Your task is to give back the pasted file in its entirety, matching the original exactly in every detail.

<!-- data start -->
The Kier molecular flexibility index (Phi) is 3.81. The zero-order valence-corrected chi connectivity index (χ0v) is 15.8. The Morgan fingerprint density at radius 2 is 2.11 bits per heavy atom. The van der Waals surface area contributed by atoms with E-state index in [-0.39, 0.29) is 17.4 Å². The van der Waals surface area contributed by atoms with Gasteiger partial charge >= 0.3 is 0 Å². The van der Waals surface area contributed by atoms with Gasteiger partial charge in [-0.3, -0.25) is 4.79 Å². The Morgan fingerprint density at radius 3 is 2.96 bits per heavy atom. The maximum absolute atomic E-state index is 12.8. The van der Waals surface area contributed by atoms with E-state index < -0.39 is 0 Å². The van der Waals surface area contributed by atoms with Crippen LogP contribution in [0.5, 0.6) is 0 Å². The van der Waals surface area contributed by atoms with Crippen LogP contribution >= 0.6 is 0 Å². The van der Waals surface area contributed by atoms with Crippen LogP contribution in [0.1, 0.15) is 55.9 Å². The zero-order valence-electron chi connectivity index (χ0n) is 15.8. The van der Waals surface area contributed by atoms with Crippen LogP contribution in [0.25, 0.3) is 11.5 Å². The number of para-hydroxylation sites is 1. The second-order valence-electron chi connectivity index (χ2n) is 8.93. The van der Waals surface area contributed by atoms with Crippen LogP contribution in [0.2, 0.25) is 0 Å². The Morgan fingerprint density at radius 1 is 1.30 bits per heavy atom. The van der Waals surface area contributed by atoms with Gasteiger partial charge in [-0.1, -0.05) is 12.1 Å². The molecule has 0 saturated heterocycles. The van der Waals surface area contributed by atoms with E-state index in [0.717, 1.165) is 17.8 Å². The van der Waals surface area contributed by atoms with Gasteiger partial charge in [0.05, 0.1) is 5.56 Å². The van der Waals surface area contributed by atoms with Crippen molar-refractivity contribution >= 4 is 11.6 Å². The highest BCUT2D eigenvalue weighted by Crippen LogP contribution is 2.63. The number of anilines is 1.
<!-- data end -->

The Kier molecular flexibility index (Phi) is 3.81. The zero-order valence-corrected chi connectivity index (χ0v) is 15.8. The Morgan fingerprint density at radius 2 is 2.11 bits per heavy atom. The van der Waals surface area contributed by atoms with E-state index in [-0.39, 0.29) is 17.4 Å². The van der Waals surface area contributed by atoms with Gasteiger partial charge >= 0.3 is 0 Å². The van der Waals surface area contributed by atoms with Gasteiger partial charge in [-0.3, -0.25) is 4.79 Å². The Morgan fingerprint density at radius 3 is 2.96 bits per heavy atom. The maximum absolute atomic E-state index is 12.8. The van der Waals surface area contributed by atoms with E-state index < -0.39 is 0 Å². The van der Waals surface area contributed by atoms with Crippen LogP contribution in [0.5, 0.6) is 0 Å². The van der Waals surface area contributed by atoms with Crippen LogP contribution >= 0.6 is 0 Å². The van der Waals surface area contributed by atoms with Crippen LogP contribution in [0.1, 0.15) is 55.9 Å². The zero-order valence-electron chi connectivity index (χ0n) is 15.8. The van der Waals surface area contributed by atoms with Crippen LogP contribution in [0.25, 0.3) is 11.5 Å². The number of para-hydroxylation sites is 1. The second-order valence-electron chi connectivity index (χ2n) is 8.93. The van der Waals surface area contributed by atoms with Crippen LogP contribution in [0.2, 0.25) is 0 Å². The Morgan fingerprint density at radius 1 is 1.30 bits per heavy atom. The van der Waals surface area contributed by atoms with Gasteiger partial charge in [-0.1, -0.05) is 12.1 Å². The molecule has 0 saturated heterocycles. The van der Waals surface area contributed by atoms with E-state index in [0.717, 1.165) is 17.8 Å². The van der Waals surface area contributed by atoms with Gasteiger partial charge in [0.05, 0.1) is 5.56 Å². The van der Waals surface area contributed by atoms with Crippen molar-refractivity contribution >= 4 is 11.6 Å². The highest BCUT2D eigenvalue weighted by Crippen LogP contribution is 2.63. The number of anilines is 1.